Gu did add an amendment, which was approved by council, to direct staff to look into the possibility of getting would-be cannabis store owners to pay an annual business licence fee. Gu’s rationale was that this is a recreational product, making this a good opportunity for the city, as other cities have done, to make some extra income. Gu gave the example of the City of Vancouver charging $35,000 as an annual fee per cannabis store.

“This is a very meaningful source of revenue that offsets property taxes and allows the city to do more without charging residents. And I think it’s fair, considering that this is a recreational substance,” Gu said. 

Burnaby Mountain Air Bike Skills Course upgrades 

During Monday’s meeting, council also approved planned improvements to the Burnaby Mountain Bike Skills Course (BMBSC). According to a report submitted to council, the course, which has been around since 2008, is at the end of its life and needs renewal to meet increased use and demand. 

Whether you are a total novice or want to brush up on your mountain biking skills, you can look forward to a new and improved course where you can learn those skills in a relatively safe and controlled environment. 

“Looks exciting, looks like it could be painful too,” said Mayor Mike Hurley. 

Several councillors pointed out the need for better safety measures at the course. Lee, for example, questioned whether there was any first aid equipment available at the site, to which staff replied that there was none. Coun. Gu and Tetrault pointed out that some safety measures are needed for people biking to and from the course, especially older children and teens.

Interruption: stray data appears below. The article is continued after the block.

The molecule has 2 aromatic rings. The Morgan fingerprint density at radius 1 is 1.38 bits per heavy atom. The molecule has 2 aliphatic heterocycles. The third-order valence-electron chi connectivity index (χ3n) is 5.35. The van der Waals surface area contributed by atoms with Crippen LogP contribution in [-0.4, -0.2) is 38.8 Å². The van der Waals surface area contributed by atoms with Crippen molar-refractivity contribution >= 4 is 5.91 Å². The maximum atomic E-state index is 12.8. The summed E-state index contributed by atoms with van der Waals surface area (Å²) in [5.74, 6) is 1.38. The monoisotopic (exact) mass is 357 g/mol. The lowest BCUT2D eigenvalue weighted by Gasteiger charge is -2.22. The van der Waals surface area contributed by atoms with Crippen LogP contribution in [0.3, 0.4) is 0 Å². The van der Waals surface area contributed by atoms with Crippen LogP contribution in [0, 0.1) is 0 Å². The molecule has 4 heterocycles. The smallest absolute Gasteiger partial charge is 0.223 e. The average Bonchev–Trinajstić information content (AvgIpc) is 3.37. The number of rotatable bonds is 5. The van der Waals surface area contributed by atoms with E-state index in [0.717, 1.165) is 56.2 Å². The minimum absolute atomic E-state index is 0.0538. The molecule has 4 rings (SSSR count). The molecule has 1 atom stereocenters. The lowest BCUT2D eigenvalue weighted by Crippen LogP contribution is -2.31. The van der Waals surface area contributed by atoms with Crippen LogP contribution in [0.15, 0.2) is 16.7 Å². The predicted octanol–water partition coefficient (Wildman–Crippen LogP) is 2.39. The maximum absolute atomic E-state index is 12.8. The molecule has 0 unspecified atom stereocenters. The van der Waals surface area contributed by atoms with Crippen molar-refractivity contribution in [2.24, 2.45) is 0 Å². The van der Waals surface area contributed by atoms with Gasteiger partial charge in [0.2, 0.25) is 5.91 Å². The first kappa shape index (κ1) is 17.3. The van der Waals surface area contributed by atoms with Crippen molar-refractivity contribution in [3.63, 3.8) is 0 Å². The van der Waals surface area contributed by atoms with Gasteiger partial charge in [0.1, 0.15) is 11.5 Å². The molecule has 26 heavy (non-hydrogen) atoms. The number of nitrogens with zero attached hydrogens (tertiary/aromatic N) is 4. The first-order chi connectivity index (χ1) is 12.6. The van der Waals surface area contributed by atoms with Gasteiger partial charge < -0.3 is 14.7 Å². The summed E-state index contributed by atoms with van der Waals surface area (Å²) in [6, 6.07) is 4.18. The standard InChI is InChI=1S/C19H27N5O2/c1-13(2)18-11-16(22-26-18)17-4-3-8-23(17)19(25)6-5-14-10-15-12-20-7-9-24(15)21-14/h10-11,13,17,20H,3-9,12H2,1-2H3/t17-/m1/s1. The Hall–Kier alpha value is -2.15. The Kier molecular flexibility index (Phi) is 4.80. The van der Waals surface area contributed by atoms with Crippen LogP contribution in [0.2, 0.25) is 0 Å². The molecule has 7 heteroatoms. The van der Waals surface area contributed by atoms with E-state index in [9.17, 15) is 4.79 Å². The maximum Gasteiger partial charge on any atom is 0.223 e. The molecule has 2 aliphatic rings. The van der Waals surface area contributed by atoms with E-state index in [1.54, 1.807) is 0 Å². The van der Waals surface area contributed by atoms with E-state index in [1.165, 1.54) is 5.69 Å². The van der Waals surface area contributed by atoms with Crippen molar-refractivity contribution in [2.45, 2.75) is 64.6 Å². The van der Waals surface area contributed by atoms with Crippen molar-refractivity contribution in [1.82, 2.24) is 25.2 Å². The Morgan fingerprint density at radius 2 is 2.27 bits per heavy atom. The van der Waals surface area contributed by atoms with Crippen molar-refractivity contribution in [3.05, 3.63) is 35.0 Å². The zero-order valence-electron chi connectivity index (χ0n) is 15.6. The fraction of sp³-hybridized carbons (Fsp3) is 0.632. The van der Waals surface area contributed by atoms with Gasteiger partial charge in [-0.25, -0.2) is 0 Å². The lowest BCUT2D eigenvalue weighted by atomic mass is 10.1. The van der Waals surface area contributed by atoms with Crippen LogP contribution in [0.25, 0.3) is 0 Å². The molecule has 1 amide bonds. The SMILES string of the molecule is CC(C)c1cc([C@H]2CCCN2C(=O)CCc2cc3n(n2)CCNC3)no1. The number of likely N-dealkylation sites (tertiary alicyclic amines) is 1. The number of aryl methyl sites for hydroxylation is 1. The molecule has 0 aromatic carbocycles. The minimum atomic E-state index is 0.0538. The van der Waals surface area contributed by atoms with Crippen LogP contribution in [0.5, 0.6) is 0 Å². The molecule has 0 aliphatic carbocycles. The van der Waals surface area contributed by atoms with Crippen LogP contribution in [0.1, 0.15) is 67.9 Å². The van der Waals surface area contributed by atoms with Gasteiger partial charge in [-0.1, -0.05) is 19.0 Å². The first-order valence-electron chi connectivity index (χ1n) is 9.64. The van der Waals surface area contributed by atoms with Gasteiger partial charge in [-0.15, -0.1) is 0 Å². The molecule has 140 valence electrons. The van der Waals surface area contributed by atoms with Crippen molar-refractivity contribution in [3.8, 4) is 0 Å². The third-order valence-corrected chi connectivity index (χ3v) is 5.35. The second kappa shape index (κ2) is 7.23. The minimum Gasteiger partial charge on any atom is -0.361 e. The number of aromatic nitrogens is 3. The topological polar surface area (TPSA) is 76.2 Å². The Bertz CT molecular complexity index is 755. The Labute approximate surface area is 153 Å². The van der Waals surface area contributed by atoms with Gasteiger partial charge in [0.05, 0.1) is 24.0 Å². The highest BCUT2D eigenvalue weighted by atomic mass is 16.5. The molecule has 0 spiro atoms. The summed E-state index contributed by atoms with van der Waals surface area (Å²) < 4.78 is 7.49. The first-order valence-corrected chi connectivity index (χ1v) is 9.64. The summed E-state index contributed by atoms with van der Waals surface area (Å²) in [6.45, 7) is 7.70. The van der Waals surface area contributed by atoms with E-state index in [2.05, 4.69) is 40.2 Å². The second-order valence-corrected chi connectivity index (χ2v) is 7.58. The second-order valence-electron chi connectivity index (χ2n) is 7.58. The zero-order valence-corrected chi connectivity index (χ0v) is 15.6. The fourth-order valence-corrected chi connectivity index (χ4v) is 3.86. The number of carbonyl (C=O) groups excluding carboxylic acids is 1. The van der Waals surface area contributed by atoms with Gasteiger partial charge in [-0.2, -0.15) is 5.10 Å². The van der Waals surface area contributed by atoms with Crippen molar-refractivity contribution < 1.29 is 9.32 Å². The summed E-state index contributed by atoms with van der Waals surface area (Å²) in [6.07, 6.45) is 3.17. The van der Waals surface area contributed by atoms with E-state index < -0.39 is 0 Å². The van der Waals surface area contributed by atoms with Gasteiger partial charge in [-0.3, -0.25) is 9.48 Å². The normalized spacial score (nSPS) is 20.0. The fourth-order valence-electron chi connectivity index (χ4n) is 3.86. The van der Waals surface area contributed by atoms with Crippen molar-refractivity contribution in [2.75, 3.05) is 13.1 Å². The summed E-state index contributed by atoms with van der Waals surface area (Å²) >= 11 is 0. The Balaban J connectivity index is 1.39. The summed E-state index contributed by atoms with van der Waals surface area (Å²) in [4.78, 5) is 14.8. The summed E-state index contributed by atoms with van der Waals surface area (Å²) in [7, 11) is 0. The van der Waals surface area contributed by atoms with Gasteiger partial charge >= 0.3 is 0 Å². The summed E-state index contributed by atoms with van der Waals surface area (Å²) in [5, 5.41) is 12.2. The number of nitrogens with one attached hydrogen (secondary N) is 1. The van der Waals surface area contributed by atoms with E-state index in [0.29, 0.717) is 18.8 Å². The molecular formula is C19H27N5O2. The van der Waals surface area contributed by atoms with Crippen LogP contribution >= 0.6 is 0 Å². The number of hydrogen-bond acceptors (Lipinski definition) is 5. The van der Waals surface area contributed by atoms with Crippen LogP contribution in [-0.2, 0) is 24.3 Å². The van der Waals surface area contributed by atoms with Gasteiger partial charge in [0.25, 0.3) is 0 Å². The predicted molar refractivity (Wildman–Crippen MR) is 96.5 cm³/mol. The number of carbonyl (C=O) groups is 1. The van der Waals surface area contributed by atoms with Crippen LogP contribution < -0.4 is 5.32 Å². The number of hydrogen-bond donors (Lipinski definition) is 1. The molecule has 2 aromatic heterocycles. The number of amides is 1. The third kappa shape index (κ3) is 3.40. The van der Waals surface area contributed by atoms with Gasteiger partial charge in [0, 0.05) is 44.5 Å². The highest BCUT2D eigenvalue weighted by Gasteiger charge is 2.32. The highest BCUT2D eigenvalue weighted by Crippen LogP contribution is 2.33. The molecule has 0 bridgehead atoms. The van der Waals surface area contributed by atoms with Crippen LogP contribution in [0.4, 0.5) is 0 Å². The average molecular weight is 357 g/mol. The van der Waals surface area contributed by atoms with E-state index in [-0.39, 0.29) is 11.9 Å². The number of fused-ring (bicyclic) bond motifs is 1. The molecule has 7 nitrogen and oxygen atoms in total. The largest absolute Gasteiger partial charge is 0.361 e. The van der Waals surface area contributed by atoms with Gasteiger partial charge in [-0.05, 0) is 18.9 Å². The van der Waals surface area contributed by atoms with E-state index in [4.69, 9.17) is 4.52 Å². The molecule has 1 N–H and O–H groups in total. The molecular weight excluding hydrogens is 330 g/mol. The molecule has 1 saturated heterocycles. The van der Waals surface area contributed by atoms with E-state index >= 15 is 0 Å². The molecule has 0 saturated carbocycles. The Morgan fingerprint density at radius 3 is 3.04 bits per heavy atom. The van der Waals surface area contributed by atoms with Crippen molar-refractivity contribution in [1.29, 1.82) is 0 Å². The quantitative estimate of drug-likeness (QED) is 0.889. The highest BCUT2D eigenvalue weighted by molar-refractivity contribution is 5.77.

The bike skills course is connected to the Barnet Marine cycling path, “I am concerned around the safety of that Barnet Marine Parkway for cycling users, even as somebody who cycles a lot, I don’t feel very comfortable riding on that shoulder where cars are traveling 70-80 kilometres per hour,” Gu said.

Artist Karissa Narukami recognized in council

Burnaby Artist Karissa Narukami poses for a group photo with Burnaby City Council members. Photo: City of Burnaby

During the meeting, Burnaby artist Karissa Narukami was also honoured for her work and cultural contributions. Narukami, who was diagnosed with autism spectrum disorder, also teaches free art classes through her autism foundation. 

“Most recently, her work was also selected for inclusion in the Lunar Codex Polaris Collection, which means that her art will be preserved among the Stars in a Time Capsule bound for the moon,” Coun. Santiago said. 

Narukami is a Filipino-Canadian artist who was born in Burnaby and graduated from Burnaby South Secondary School. Narukami’s work is characterized by highly detailed botanical, animal, and human paintings. Her work is currently being exhibited at Art Vancouver 2024

This piece was made possible by the Local Journalism Initiative.

Like what you just read? Do you support local journalism? Help us keep going—and growing.

Sign up for our once a week newsletter, or become an Insider to show your love for local reporters and writers.